TL;DR - The answers by John and Mark tell you what to do. This answer addresses why those are good answers.
I don't use Lightroom, so this may not apply completely. The answers by @john and @Mark are very good. I just want to highlight some fundamental issues that they assume, but don't explicitly state here.
1) To be sane, you need to store each photo in just one primary place (not counting backups and, possibly, symbolic links/shortcuts). This is fundamentally a database issue. If you store data in more than one place, then you run into issues if the data gets deleted or modified in one place, but not in the other. Then you have problems knowing what the "current" or "original" data is. (And it also wastes storage.)
2) Most photos cannot be adequately represented by a single attribute and the attribute(s) of interest (and their hierarchy) when searching for a photo later frequently cannot be known and fixed at the time the photo is "catalogued".
3) Because 1) requires you to store the photo in just one place (i.e. in one place in a hierarchy of folders), that place can only match at most one potential type of query.
So, the general solution is to store the original photos in an arbitrary set of folders - with some consideration given to general file management issues.
(I store mine in folders by camera, then in subfolders named as the date of last photo in each group as YYYYMMDD (so the folders naturally sort by date when displayed sorted by name). I try to keep the number of pictures in one folder to around 700 or less because that's an easy number for me and my system to process. But lots of other systems will work.)
That takes care of storing the photos, but what about finding them?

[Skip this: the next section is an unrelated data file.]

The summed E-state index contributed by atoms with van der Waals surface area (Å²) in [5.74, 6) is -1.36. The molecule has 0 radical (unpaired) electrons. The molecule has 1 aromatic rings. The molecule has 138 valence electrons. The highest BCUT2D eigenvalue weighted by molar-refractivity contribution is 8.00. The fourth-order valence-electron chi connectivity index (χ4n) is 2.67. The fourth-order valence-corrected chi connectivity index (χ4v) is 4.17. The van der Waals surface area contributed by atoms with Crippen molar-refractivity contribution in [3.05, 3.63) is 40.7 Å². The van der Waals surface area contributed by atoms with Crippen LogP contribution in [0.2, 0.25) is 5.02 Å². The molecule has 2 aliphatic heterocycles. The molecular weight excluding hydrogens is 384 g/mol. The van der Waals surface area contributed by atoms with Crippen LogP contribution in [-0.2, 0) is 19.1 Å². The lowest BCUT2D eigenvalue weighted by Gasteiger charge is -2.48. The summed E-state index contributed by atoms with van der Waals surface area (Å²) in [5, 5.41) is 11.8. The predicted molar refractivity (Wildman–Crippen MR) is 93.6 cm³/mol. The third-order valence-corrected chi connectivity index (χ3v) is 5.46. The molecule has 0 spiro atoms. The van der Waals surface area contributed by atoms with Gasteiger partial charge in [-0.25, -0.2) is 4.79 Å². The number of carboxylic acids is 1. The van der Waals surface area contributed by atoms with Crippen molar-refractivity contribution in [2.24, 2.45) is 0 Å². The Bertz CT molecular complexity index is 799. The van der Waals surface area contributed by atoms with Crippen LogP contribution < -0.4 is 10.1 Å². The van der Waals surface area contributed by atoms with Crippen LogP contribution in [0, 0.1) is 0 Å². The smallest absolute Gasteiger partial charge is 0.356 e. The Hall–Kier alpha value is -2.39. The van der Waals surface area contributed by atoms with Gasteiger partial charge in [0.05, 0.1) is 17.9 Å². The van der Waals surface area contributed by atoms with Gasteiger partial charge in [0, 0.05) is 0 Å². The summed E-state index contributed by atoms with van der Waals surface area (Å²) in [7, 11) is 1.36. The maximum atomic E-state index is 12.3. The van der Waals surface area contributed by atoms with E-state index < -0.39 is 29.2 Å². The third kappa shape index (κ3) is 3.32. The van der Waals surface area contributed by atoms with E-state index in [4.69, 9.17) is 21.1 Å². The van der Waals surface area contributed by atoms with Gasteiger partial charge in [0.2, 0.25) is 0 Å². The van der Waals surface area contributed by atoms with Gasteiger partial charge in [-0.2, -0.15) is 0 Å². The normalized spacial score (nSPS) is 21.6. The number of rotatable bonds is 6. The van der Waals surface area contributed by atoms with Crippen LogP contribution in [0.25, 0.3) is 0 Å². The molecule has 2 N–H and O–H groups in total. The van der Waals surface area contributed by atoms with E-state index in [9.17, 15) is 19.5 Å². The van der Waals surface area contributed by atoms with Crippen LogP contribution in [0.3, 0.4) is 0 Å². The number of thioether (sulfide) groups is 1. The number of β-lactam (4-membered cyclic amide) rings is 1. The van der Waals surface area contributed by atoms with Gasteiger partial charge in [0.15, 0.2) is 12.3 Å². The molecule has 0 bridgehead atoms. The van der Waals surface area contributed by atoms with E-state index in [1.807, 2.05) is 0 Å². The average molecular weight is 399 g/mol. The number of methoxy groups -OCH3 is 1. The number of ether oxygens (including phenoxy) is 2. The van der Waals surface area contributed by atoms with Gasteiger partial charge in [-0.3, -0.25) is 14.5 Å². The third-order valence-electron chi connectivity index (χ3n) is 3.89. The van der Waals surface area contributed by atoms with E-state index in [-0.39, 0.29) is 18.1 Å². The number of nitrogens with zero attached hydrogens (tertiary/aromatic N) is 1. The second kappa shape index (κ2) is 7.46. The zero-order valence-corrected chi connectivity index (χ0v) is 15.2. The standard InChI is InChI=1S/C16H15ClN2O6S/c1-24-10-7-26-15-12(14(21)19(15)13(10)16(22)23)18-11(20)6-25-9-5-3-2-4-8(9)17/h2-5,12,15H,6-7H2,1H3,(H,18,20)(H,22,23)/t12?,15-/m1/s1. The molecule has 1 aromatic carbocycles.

That's where the metadata comes in. Some of this may be stored directly within the photos and some may be stored in your photo organizing software (e.g. Lightroom).
Some metadata, like GPS, camera data, date and time are automatically added to pictures by most digital cameras. Beyond this, you can define your own tags which can either be flat or hierarchical. E.G.just Person, or Person-Friends-Male-Dave (where any photo assigned the "Dave" tag is also automatically assigned the tags Person, Friends, and Male. (KPhotoAlbum works this way on Linux. I don't know how Lightroom handles it.)
The advantage of this is that a single photo can have an arbitrary number of tags (limited only by storage and software implementation constraints).
And software can be used (sometimes, automatically behind the scenes) to build secondary indexes based on these tags so you can quickly access any category of photos based on your needs at the moment. This makes the photos "appear" as if they were stored in folders which are exactly suited to the the current query - which may be quite different from the very next query you may need to make.